After about a year of proceedings, the case was dismissed upon a motion filed by Elias through Lisowski. No applications for attorney’s fees had been made during the proceedings. However, after the dismissal Lisowski sued Elias in state court for fees for services rendered in the bankruptcy proceeding, but that court was unsure of how it should proceed, so it asked the parties to return to the bankruptcy court for the purpose of obtaining an opinion as to whether Lisowski’s failure to make the disclosures, and the like, should affect the fees.1
As a result, Elias filed a motion in the bankruptcy court in which she asked that court to vacate the order authorizing the employment of Lisowski, to strike its attorney’s lien, and to determine that there was no entitlement to fees, that is, essentially, that the fees should be set at zero. Lisowski responded, denied any real wrongdoing, told the court that it could award fees, and asked for an award.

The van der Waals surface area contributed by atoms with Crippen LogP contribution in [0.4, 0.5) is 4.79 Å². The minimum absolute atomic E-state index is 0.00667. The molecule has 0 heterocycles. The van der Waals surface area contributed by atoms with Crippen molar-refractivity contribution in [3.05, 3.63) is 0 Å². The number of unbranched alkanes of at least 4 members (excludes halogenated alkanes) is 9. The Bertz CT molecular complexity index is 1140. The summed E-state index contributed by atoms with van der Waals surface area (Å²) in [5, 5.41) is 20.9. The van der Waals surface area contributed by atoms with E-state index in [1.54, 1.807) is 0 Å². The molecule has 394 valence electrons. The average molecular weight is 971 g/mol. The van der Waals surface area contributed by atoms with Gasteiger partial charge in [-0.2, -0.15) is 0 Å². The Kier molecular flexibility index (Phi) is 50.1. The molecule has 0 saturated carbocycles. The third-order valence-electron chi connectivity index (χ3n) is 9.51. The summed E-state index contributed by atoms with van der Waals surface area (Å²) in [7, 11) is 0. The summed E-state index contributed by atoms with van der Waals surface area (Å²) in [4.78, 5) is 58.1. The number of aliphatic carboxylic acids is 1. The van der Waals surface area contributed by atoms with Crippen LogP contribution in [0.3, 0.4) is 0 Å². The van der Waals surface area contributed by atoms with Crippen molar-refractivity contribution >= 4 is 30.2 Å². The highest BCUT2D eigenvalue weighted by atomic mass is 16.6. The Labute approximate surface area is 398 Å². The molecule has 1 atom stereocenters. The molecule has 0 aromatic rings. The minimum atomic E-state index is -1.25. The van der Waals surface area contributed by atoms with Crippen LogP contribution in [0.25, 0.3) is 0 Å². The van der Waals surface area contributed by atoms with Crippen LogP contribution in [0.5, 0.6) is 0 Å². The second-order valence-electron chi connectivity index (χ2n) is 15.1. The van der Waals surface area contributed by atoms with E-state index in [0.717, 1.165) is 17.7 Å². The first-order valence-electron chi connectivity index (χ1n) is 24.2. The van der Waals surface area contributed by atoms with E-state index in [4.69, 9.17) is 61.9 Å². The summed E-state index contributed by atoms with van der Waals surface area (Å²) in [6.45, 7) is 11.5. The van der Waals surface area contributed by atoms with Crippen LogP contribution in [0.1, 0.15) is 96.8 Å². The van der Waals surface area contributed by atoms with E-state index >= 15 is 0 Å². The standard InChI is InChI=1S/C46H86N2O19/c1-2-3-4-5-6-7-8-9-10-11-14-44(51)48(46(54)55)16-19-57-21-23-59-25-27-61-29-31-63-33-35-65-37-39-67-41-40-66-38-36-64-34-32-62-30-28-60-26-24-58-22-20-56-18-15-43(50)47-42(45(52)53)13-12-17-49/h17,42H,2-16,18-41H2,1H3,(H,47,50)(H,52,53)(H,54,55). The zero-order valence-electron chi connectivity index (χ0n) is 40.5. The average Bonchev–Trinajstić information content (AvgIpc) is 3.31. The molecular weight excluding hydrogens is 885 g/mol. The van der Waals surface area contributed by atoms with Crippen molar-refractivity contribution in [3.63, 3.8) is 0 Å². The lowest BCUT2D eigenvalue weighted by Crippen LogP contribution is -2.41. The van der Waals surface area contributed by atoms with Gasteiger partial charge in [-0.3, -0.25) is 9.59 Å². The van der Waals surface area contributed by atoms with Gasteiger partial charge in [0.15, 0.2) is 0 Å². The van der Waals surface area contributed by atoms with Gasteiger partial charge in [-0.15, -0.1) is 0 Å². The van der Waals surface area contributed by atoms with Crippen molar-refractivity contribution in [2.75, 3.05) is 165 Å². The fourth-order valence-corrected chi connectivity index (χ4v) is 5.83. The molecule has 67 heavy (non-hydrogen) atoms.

The bankruptcy court declined to reopen for the purpose of setting aside the appointment of Lisowski, and went on to declare that it had no jurisdiction to determine the amount of the fees. It opined that the state court could decide the fee issues, including any sanctions that should be applied. The BAP agreed and added that under the circumstances any decision by the bankruptcy court would be an advisory opinion. See Elias v. Lisowski (In re Elias), 215 B.R. 600 (9th Cir. BAP 1997) (Elias I). This appeal followed, and we are required to address jurisdictional issues.
We review questions regarding the existence of subject matter jurisdiction de novo because they are questions of law. See Hinduja v. ARCO Products Co., 102 F.3d 987, 989 (9th Cir. 1996). However, a bankruptcy court’s decision to reopen a case is discretionary. See 11 U.S.C. S 350(b). Thus, we review that decision for abuse of discretion. Cf. Carraher v. Morgan Electronics, Inc. (In re Carraher), 971 F.2d 327, 328 (9th Cir. 1992); Davis v. Courington (In re Davis), 177 B.R. 907, 910-11 (B.A.P. 9th Cir. 1995). In other words, we will not disturb the bankruptcy court’s exercise of discretion unless we have ” `a definite and firm conviction that the court . . . committed a clear error of judgment in the conclusion it reached upon a weighing of the relevant factors.’ ” Moneymaker v. CoBen (In re Eisen), 31 F.3d 1447, 1451 (9th Cir. 1994) (citation omitted).